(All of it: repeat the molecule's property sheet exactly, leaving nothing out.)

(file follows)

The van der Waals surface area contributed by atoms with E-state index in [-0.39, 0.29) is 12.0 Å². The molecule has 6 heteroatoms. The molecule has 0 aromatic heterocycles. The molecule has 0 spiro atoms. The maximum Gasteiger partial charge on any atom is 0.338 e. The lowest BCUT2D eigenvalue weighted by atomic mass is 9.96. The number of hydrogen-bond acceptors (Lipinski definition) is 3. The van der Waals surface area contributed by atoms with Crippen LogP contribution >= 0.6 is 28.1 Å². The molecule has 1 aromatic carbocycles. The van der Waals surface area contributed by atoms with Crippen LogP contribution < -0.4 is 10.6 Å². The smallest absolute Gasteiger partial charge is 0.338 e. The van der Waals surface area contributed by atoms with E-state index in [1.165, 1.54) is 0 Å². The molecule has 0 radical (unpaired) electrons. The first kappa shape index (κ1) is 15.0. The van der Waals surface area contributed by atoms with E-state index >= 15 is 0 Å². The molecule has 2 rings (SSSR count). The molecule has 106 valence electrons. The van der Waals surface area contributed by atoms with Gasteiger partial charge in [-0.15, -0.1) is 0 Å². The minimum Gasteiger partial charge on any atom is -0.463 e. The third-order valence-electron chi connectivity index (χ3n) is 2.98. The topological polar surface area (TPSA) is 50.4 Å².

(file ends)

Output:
The van der Waals surface area contributed by atoms with E-state index in [-0.39, 0.29) is 12.0 Å². The molecule has 6 heteroatoms. The molecule has 0 aromatic heterocycles. The molecule has 0 spiro atoms. The maximum Gasteiger partial charge on any atom is 0.338 e. The lowest BCUT2D eigenvalue weighted by atomic mass is 9.96. The number of hydrogen-bond acceptors (Lipinski definition) is 3. The van der Waals surface area contributed by atoms with Crippen LogP contribution >= 0.6 is 28.1 Å². The molecule has 1 aromatic carbocycles. The van der Waals surface area contributed by atoms with Crippen LogP contribution < -0.4 is 10.6 Å². The smallest absolute Gasteiger partial charge is 0.338 e. The van der Waals surface area contributed by atoms with E-state index in [1.165, 1.54) is 0 Å². The molecule has 0 radical (unpaired) electrons. The first kappa shape index (κ1) is 15.0. The van der Waals surface area contributed by atoms with E-state index >= 15 is 0 Å². The molecule has 2 rings (SSSR count). The molecule has 106 valence electrons. The van der Waals surface area contributed by atoms with Gasteiger partial charge in [-0.15, -0.1) is 0 Å². The minimum Gasteiger partial charge on any atom is -0.463 e. The third-order valence-electron chi connectivity index (χ3n) is 2.98. The topological polar surface area (TPSA) is 50.4 Å².